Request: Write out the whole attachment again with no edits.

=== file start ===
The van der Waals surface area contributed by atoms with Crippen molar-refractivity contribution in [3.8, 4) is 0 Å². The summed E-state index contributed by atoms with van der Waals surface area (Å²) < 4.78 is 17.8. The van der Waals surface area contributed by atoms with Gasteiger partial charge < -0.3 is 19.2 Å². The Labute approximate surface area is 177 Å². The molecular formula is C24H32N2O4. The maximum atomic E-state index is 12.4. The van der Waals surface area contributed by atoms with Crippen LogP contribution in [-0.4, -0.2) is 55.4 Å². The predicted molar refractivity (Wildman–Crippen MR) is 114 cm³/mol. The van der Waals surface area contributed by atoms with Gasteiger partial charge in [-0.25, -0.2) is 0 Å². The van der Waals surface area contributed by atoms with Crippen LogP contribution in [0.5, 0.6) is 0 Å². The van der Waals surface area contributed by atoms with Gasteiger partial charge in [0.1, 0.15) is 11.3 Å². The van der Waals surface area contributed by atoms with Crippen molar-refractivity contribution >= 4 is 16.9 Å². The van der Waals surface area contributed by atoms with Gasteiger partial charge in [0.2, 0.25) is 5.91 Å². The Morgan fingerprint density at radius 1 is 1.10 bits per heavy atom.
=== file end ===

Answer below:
The van der Waals surface area contributed by atoms with Crippen molar-refractivity contribution in [3.8, 4) is 0 Å². The summed E-state index contributed by atoms with van der Waals surface area (Å²) < 4.78 is 17.8. The van der Waals surface area contributed by atoms with Gasteiger partial charge < -0.3 is 19.2 Å². The Labute approximate surface area is 177 Å². The molecular formula is C24H32N2O4. The maximum atomic E-state index is 12.4. The van der Waals surface area contributed by atoms with Crippen LogP contribution in [-0.4, -0.2) is 55.4 Å². The predicted molar refractivity (Wildman–Crippen MR) is 114 cm³/mol. The van der Waals surface area contributed by atoms with Gasteiger partial charge in [-0.25, -0.2) is 0 Å². The van der Waals surface area contributed by atoms with Crippen LogP contribution in [0.5, 0.6) is 0 Å². The van der Waals surface area contributed by atoms with Gasteiger partial charge in [0.1, 0.15) is 11.3 Å². The van der Waals surface area contributed by atoms with Crippen molar-refractivity contribution >= 4 is 16.9 Å². The van der Waals surface area contributed by atoms with Gasteiger partial charge in [0.2, 0.25) is 5.91 Å². The Morgan fingerprint density at radius 1 is 1.10 bits per heavy atom.